If you are selfie-addicted on your travels, you will be more than familiar with the unflattering side-effects of the photographic self-portrait.
Magically enlarged ears and noses, sloping foreheads, and other unwelcome intrusions on our perfection are all caused by the proximity of holding a camera at arm’s length. Now, scientists at the famous US university Princeton have come up with a new method for self-righting selfies to make them more flattering.
They can transform the close-up to make it seem as if the photograph was taken from the type of distance a professional photographer would chose to cast their subject in the best light. Their editing tool can also be used to alter someone’s pose, to make it seem as if the camera was placed higher, or lower, or at an angle.
Ohad Fried, who led the development of the software, said: “Although it is the age of the selfie, many people are unaware of how much these self-portraits do not really look like the person being photographed because the camera is way too close.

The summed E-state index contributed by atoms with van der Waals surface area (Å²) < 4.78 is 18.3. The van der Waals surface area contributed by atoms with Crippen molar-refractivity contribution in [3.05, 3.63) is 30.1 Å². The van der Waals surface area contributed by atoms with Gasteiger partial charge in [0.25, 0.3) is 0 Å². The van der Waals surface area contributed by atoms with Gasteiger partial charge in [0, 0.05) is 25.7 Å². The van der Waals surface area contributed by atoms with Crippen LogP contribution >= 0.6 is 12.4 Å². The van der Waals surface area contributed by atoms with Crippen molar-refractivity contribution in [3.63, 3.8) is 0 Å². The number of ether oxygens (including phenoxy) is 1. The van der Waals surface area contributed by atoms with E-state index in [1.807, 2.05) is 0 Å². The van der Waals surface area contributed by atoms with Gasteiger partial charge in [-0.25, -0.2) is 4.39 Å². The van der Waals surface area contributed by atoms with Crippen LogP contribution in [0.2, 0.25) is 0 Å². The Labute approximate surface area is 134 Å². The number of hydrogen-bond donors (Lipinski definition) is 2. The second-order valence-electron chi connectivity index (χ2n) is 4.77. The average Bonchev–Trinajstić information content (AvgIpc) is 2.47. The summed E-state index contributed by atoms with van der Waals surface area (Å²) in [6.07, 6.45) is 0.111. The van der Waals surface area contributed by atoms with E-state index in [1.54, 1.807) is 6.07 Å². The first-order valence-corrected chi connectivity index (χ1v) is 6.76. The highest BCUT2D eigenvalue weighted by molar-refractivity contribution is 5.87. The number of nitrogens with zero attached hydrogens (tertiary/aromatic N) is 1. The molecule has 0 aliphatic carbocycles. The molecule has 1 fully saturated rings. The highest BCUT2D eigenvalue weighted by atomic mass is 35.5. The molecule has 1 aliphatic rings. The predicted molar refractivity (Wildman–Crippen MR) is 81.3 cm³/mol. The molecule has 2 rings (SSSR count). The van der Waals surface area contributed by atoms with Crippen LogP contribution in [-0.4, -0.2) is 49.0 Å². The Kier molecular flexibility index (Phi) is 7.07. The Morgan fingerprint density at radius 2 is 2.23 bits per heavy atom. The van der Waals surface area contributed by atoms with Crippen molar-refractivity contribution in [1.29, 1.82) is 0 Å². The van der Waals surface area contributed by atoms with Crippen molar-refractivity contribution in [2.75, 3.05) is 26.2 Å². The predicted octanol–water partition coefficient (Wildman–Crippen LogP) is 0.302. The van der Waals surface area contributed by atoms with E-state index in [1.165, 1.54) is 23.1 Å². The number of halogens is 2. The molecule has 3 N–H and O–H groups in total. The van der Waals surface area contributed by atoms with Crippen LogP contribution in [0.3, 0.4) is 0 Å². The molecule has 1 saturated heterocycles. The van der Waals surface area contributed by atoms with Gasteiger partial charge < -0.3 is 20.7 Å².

“Now that people can edit so many aspects of a photo right on their phones, we wanted to provide a quick way to edit faces that maintains realism.”
The creators are also hoping it could see the end of the scourge of the selfie stick, which apart from being an extra weight in luggage, also tend to look ridiculous. The new software will mean travellers can photograph themselves easily while sight-seeing or in front of famous places and still come out with perfect snaps.
The tool is not yet available alas, and is still being fine-tuned with one tricky challenge remaining for how best to deal with hair which can be complicated for photo-editing software. The team behind the project have developed an online demonstration of the software where you can play around with sample photos and upload your own.